the fact that the lion’s share of the money for these private start-ups comes from hedge funds and mutual fund companies, where “there is more flexibility and complexity to the contracts,” could allow the cash inflows to Silicon Valley to continue

A rate increase could potentially hurt promising tech companies on both fronts: a potential drop in investment off the increase could force firms to look for a buyer, which in turn might be scared off by a perceived over-valuation. Additionally, the stock market volatility that often accompanies a rise in rates could make it harder for companies to hold public offerings. As a result, firms can either accept a lower valuation or face the daunting prospect of having to show they can turn a profit.

Either way, a rate increase looks to create complications for young tech firms grown used to a free-flowing money spigot that never turns off. The question going forward is whether a higher-rate environment will be what finally cools the market off, and have an appreciable effect on valuation figures going forward. On this, opinions seem to be divided. Some, such as an anonymous venture capitalist cited in Knowledge@Wharton, the school’s online business journal, believe that there is a bubble, and that it could burst within the next 12 months. At this point, he argues, firms will try to raise another round of money and find that it won’t be so easy in a higher-rate environment. “Then,” he said, “everyone will begin to question the fundamentals.”[4]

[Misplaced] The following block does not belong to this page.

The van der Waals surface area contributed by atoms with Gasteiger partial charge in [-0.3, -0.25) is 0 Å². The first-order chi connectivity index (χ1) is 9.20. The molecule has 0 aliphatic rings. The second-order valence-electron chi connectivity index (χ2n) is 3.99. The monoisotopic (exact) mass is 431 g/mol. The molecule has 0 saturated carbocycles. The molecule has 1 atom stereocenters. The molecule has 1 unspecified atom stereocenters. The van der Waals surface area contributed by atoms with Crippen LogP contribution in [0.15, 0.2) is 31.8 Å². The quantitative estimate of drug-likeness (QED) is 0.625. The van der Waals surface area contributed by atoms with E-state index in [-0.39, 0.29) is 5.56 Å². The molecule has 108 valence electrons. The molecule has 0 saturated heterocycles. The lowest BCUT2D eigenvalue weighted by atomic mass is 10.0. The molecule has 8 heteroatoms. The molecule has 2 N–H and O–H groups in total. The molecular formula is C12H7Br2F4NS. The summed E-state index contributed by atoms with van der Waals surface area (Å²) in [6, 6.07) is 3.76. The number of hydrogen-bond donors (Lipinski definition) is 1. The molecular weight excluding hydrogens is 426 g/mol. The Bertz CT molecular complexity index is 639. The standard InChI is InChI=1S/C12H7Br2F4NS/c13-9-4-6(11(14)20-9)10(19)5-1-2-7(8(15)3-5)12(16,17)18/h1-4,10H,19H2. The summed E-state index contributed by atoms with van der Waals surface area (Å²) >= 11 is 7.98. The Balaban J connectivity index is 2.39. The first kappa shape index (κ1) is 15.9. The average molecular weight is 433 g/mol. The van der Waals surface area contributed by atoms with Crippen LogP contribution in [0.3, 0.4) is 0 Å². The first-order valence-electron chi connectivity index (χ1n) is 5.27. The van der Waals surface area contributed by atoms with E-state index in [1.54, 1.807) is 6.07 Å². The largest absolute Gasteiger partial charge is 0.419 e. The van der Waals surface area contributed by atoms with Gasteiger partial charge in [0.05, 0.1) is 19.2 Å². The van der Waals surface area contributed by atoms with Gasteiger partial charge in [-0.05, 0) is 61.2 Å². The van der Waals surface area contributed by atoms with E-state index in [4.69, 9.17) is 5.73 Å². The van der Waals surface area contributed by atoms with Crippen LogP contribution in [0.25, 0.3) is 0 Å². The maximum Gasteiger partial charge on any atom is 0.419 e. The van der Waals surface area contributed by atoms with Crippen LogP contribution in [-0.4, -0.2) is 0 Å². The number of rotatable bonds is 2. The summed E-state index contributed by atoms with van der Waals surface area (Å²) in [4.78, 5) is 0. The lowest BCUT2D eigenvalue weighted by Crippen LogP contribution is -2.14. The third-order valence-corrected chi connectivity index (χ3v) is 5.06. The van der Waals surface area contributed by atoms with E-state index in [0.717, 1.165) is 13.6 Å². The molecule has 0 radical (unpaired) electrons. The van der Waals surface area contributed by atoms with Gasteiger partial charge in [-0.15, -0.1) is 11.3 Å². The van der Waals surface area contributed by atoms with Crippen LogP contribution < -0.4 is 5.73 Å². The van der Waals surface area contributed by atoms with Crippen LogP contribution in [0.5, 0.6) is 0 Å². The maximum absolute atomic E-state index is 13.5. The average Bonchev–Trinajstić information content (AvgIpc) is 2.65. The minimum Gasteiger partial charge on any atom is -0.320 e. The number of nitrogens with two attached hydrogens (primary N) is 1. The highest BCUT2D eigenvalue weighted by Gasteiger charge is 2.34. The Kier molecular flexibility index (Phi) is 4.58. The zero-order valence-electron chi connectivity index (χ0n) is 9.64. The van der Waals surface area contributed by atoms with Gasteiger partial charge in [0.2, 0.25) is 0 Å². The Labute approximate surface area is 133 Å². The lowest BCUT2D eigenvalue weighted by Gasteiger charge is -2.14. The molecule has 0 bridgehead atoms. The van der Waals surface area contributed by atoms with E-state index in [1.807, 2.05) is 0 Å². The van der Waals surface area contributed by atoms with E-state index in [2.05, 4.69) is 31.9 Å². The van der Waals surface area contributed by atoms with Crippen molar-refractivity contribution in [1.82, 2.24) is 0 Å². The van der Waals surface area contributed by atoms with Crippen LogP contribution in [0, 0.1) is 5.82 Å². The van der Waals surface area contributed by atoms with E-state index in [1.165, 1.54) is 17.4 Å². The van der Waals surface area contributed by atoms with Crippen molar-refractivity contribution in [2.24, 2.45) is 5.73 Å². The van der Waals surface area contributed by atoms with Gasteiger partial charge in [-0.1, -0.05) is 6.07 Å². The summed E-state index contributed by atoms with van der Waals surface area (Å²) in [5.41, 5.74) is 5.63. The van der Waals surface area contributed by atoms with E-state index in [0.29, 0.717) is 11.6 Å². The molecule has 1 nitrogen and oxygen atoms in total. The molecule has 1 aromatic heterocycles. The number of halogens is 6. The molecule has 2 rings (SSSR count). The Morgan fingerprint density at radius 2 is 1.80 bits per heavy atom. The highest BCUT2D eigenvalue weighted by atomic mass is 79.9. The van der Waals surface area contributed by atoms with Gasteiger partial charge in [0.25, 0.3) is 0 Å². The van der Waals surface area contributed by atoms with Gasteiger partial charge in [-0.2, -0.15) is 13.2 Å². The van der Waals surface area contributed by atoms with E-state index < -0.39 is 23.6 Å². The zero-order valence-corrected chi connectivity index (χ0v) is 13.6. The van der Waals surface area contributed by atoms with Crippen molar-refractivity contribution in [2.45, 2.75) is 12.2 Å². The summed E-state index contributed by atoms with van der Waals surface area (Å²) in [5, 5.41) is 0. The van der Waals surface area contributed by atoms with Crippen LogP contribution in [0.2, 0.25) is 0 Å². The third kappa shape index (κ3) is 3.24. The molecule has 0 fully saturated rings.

Conversely, the same article quotes an adjunct professor at Wharton, Dan Wessels, suggesting that the good times may not be nearing the end for the large percentage of startups that are still private companies. According to Wessels, higher rates “will affect valuations of [public] markets, no question. However, the valuations of [private] companies are based on fundamentally different economics. It’s more based on what these companies are promising for the future.”

To Wessels, the fact that the lion’s share of the money for these private start-ups comes from hedge funds and mutual fund companies, where “there is more flexibility and complexity to the contracts,” could allow the cash inflows to Silicon Valley to continue despite more traditional sources of funding drying up post-rate increase.

At the same time, the complexities of the private marketplace do not necessarily insulate its participants from the notion that rising yields on lower-risk instruments (for example, government bonds) will inspire a renewed flood of cash that will have to come from somewhere. Whatever pressure is currently on startups to show profit-making potential, however negligible, will undoubtedly increase when the alternatives to the alternatives start to look like better investments.




[1] Del Rey, Jason. “One of Tech’s Best Investors Keeps Passing on Deals Because Valuations Are Too Damn High.” Re/code, 23 August 2015.
[2] Bill Gurley on Twitter, 20 August 2015.
[3] Witkowski, Wallace. “VIX ‘Fear Index’ more than doubles on week, biggest weekly jump ever.” MarketWatch, 21 August 2015.
[4] “Of Unicorns and ‘Decacorns’: Is a Tech Start-up Bubble Forming?” Knowledge@Wharton, 22 June 2015.